Professor Dominic O’Sullivan, from the University of Bristol, was first up.  He was asked to present to the title of: Implant Use in the Periodontally-Susceptible Patient – The Grey Areas.  It was clear from the beginning that Dominic had put together a superbly well prepared presentation on the use of dental patients with a history of periodontal disease. As a director of the postgraduate implant programme at Bristol, he was acutely aware of the responsibilities that he and other trainers of such university programmes have with training dentists to adopt a measured approach with the use of implants.   This was particularly apt after Kevin Lewis had highlighted the rapidly growing number of Dento-Legal claims involving dental implants.  Dominic went through the various stages of planning with a strong emphasis on prosthodontic reverse planning the first stage.  He emphasised the need for periodontal maintenance to be in place before implants can realistically be considered to replace teeth. This maintenance must be proven over an agreed time period before implants can realistically be offered.  He illustrated the greater risk of implants developing problems in periodontal patients where plaque-control is sub-optimal and where inflammatory disease is still active.  

Dominic was clear that wherever possible natural teeth should be preserved. He outlined the common complications of peri-implant mucositis and peri-implantitis.  He explained the ways we can reduce the risk of such problems but patients with a history of periodontal disease have a greater risk of developing implant problems. He also highlighted the greater risk in patients with aggressive periodontitis. The key to success with periodontal patients is adequate Supportive Periodontal Therapy – it makes a big difference to long-term outcome and bone loss around implants.  Dominic spent some time evaluating the value of immediate implants in the periodontal patient and the issue of biofilm management.  Finally he suggested aggressive management of the mucositis for those patients with known periodontal susceptibility.  He left us with a quote from Donos 2014 - that the extraction of periodontally-involved teeth may not be the end of problems but the beginning of new ones.  It was just what the conference needed for the first presentation of the day to wake up those jaded from the night before.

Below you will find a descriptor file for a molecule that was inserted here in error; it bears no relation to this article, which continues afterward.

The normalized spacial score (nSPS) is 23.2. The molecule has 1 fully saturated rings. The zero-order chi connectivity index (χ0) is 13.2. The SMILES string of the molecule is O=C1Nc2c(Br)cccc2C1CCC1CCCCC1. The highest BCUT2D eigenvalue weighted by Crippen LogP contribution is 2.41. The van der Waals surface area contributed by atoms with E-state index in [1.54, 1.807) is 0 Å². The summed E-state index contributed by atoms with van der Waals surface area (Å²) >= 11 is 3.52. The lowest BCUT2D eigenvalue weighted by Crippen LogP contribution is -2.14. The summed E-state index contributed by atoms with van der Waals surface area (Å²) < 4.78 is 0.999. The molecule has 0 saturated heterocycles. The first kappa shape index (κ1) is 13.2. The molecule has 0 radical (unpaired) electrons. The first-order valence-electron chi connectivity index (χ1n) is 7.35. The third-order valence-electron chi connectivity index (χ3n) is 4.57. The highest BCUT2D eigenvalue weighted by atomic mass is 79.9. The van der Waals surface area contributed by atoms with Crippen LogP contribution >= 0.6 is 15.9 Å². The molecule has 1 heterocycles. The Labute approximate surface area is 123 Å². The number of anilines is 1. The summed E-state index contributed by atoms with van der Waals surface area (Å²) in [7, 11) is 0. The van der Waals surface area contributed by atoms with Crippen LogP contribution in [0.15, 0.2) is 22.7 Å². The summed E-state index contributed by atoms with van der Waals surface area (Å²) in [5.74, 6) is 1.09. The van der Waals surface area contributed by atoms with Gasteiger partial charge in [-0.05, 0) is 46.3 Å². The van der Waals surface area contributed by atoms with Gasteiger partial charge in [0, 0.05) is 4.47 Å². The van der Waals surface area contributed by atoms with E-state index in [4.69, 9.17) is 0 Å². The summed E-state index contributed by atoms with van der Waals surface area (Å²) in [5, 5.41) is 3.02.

Mike then welcomed back Professor Edeloff to speak on: The potential and clinical Indications for the Newer Indirect Ceramic and Glass Restorations.  I am sure that those there would agree that Daniel gave a ‘jaw dropping’ demonstration of what is possible at the very highest end of clinical dentistry.  He used this benchmark to outline his approach and solutions to an array of clinical challenges and problems with modern technology.